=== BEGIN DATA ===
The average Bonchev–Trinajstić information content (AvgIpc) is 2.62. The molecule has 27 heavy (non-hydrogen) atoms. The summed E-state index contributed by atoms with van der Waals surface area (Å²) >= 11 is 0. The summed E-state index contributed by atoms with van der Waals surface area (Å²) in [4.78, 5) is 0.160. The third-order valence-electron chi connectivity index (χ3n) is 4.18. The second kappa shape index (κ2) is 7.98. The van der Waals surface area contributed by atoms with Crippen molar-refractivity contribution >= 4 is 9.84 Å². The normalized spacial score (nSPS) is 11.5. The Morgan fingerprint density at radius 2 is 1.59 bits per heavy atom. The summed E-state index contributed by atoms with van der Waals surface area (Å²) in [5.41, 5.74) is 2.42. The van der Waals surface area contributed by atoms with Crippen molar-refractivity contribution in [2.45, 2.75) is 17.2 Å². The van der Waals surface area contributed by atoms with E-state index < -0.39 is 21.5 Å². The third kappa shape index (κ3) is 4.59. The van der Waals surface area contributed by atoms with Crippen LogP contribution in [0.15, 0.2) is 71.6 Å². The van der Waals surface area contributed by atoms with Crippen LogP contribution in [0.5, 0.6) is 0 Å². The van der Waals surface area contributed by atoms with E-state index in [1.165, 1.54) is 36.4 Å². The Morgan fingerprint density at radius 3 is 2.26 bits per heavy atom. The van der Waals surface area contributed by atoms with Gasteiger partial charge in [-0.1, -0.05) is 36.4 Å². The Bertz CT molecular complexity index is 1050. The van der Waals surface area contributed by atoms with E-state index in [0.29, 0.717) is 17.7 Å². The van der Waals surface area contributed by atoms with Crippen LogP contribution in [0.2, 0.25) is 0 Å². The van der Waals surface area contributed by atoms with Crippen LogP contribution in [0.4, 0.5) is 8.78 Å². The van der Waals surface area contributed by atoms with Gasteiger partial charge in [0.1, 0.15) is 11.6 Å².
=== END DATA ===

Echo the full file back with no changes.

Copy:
The average Bonchev–Trinajstić information content (AvgIpc) is 2.62. The molecule has 27 heavy (non-hydrogen) atoms. The summed E-state index contributed by atoms with van der Waals surface area (Å²) >= 11 is 0. The summed E-state index contributed by atoms with van der Waals surface area (Å²) in [4.78, 5) is 0.160. The third-order valence-electron chi connectivity index (χ3n) is 4.18. The second kappa shape index (κ2) is 7.98. The van der Waals surface area contributed by atoms with Crippen molar-refractivity contribution >= 4 is 9.84 Å². The normalized spacial score (nSPS) is 11.5. The Morgan fingerprint density at radius 2 is 1.59 bits per heavy atom. The summed E-state index contributed by atoms with van der Waals surface area (Å²) in [5.41, 5.74) is 2.42. The van der Waals surface area contributed by atoms with Crippen molar-refractivity contribution in [2.45, 2.75) is 17.2 Å². The van der Waals surface area contributed by atoms with E-state index < -0.39 is 21.5 Å². The third kappa shape index (κ3) is 4.59. The van der Waals surface area contributed by atoms with Crippen LogP contribution in [0.15, 0.2) is 71.6 Å². The van der Waals surface area contributed by atoms with Crippen LogP contribution in [0.5, 0.6) is 0 Å². The van der Waals surface area contributed by atoms with E-state index in [1.165, 1.54) is 36.4 Å². The Morgan fingerprint density at radius 3 is 2.26 bits per heavy atom. The van der Waals surface area contributed by atoms with Gasteiger partial charge in [-0.1, -0.05) is 36.4 Å². The Bertz CT molecular complexity index is 1050. The van der Waals surface area contributed by atoms with E-state index in [0.29, 0.717) is 17.7 Å². The van der Waals surface area contributed by atoms with Crippen LogP contribution in [0.2, 0.25) is 0 Å². The van der Waals surface area contributed by atoms with Crippen LogP contribution in [0.4, 0.5) is 8.78 Å². The van der Waals surface area contributed by atoms with Gasteiger partial charge in [0.1, 0.15) is 11.6 Å².